Vietnam’s leaders mourn independence hero Giap

AFP-JIJI

Vietnam’s top leaders gathered early Saturday to pay their last respects to independence hero Gen. Vo Nguyen Giap as his state funeral began in Hanoi.

The commemorations came as the one-party state tries to capture Giap’s legacy as a symbol of its own legitimacy, hailing him as a communist hero while downplaying the general’s later reputation as a persistent government critic.

Soldiers in white uniforms stood to attention as officials, including Premier Nguyen Tan Dung and President Truong Tan Sang, bade farewell to Giap, who was second only to late President Ho Chi Minh in the affections of Vietnamese.

“He had an outstanding talent in military leadership,” wrote Communist Party leader Nguyen Phu Trong in a book of condolences, according to state media.

“He made huge a contribution and rendered special, great services to the Vietnamese revolution,” Trong wrote in the book, which was also signed by the president and prime minister.

Lauded as a military genius for the guerrilla tactics that defeated both the French and U.S. armies, the general is being honored with two days of national mourning.

A photograph of Giap and a gilt frame containing military medals was placed above his coffin, which was draped in the national flag.

His family, wearing black, stood close by while thick clouds of incense filled the room where his body lay in state.

“The serious, respectful mood at the funeral today reflects the level of respect and sorrow we feel for the loss for the general,” Lt. Gen. Nguyen Quoc Thuoc said at the funeral.

“His death has left an enormous sadness but it has also restarted the fire of patriotism for the Vietnamese,” he added.

Giap, a former history teacher-turned-military commander, led his troops to victory over France in 1954 at Dien Bien Phu — the battle that ended French involvement in Indochina — and played a key role in Vietnam’s defeat of the United States in 1975.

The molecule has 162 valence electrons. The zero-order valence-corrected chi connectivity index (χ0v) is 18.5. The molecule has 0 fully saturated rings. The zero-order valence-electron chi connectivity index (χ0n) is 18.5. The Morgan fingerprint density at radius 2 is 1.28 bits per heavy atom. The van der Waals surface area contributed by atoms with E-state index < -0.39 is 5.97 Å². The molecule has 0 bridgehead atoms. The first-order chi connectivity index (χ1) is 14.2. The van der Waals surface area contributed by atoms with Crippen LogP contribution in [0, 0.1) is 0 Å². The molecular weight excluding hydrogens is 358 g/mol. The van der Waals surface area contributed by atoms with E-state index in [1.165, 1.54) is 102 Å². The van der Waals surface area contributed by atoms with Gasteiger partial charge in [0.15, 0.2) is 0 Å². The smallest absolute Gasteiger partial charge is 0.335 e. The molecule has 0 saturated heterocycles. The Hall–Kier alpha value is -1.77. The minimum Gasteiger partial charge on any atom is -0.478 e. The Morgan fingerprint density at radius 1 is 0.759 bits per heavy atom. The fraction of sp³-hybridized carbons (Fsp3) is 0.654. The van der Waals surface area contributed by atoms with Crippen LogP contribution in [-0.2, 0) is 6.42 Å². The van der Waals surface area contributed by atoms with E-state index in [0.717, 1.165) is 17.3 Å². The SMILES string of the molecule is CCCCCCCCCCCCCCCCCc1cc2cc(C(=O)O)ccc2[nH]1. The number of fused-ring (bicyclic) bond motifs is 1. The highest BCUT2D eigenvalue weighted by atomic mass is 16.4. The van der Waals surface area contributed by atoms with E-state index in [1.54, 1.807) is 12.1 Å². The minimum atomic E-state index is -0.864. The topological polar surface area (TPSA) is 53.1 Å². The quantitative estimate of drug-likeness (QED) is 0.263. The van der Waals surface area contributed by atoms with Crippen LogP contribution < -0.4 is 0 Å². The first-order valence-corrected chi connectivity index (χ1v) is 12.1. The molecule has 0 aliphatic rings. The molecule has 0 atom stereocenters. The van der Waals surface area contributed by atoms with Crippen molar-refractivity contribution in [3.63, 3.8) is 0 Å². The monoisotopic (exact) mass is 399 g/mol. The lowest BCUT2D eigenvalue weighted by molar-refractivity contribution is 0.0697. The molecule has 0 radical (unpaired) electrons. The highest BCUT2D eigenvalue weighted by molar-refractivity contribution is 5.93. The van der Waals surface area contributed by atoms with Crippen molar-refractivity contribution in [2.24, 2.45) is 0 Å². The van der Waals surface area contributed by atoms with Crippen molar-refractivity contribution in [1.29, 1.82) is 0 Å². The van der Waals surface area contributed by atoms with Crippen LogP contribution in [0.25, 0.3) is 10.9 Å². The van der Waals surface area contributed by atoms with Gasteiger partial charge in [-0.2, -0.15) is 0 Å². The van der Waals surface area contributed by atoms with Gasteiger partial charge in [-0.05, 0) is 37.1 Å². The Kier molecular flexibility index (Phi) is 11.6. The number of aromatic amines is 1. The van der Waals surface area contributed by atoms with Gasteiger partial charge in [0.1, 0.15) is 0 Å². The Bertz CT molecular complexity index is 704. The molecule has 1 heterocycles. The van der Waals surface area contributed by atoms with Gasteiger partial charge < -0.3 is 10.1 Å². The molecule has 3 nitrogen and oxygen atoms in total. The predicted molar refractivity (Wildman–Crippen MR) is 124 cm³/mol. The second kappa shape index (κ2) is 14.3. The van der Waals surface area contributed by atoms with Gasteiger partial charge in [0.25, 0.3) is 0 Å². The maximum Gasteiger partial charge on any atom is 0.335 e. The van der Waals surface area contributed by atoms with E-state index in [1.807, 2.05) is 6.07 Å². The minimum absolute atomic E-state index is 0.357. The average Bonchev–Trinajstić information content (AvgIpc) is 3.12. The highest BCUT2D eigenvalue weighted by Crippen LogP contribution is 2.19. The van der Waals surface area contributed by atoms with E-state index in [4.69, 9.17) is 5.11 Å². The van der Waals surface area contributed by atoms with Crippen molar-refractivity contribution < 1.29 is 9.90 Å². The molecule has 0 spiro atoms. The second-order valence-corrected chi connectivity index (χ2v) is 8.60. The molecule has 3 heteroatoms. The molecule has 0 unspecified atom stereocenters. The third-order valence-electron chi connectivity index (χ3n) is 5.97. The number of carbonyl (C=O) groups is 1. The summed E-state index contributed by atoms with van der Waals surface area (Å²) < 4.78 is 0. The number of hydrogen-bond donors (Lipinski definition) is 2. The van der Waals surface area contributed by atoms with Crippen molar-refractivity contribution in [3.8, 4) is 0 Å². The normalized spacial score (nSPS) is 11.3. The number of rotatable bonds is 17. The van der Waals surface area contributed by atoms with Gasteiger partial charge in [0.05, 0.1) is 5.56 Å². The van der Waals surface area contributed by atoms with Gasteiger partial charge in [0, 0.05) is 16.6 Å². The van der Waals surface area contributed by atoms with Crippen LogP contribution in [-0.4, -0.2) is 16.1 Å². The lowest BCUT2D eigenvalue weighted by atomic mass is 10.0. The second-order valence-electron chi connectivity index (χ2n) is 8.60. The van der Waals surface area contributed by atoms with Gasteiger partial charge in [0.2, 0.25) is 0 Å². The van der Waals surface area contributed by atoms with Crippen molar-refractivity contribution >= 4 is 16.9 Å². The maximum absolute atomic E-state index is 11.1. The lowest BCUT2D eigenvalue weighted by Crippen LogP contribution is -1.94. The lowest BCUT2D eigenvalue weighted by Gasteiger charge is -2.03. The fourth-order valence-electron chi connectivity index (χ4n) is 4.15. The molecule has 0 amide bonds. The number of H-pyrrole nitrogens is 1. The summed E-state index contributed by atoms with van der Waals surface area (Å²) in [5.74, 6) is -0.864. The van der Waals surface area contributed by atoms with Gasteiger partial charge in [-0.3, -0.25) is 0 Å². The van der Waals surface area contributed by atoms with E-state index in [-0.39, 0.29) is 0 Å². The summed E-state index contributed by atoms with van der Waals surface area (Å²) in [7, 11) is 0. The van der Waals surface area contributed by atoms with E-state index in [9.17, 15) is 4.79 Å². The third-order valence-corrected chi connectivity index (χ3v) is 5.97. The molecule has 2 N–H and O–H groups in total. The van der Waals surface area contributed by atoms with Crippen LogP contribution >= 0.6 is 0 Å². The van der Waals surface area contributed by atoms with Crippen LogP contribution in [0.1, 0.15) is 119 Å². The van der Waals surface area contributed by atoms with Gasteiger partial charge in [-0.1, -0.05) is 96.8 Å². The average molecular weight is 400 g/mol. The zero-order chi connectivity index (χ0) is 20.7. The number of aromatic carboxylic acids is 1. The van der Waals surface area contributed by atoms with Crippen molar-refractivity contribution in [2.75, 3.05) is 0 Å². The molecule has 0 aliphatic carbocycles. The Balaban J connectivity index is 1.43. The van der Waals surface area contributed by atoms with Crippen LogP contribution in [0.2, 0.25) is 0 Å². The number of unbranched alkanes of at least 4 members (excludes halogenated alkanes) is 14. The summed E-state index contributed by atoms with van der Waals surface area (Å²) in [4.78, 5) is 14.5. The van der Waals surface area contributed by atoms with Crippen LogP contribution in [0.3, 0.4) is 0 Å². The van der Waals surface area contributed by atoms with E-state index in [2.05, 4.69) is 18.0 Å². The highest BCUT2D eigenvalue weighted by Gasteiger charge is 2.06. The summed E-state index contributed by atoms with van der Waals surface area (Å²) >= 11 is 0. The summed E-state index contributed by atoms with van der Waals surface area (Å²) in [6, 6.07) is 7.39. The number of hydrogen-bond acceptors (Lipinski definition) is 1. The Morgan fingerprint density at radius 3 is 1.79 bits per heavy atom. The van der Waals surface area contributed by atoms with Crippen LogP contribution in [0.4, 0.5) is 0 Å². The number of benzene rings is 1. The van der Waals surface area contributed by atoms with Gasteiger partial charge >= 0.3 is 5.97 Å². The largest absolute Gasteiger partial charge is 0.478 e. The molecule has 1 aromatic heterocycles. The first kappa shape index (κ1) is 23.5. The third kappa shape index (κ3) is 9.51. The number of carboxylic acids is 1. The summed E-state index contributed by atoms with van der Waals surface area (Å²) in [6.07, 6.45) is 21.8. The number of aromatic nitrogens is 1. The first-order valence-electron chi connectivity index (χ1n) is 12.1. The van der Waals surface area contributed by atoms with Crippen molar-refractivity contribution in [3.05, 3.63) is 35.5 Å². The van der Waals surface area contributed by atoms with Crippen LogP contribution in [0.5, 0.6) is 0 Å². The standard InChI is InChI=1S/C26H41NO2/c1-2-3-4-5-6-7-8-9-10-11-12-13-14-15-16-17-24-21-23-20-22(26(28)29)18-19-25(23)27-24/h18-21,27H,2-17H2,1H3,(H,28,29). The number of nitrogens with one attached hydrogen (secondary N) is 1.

Despite being politically sidelined after the country’s reunification in 1975, Giap remained enormously popular — even with people born after the war.

“I am deeply honored to attend the funeral,” said Col. Bui Xuan Tuyen.

“Gen. Giap is a symbol of the pride and triumph of the Vietnamese People’s Army,” the 46-year-old added.

Roads around the funeral site have been closed amid tight security, but huge crowds were expected later Saturday when the funeral home opened to the public.

More than 100,000 people lined up for hours to visit Giap’s home last week to pay their final respects after news of his death broke.

Outside of the capital, authorities have set up altars where people could go to pay tribute to the general.

Concerts have been canceled, national parks closed, and normal state television broadcasts suspended in favor of patriotic music and documentaries for the mourning period.

At the request of his family, Giap’s body will be interred in his native Quang Binh province.

The move is highly unusual in Vietnam, where all top leaders from the north of the country are buried in Hanoi’s Mai Dich Cemetery — the equivalent of France’s Pantheon.

The nation’s flags will fly at half-staff until Sunday, to mark the official period of mourning.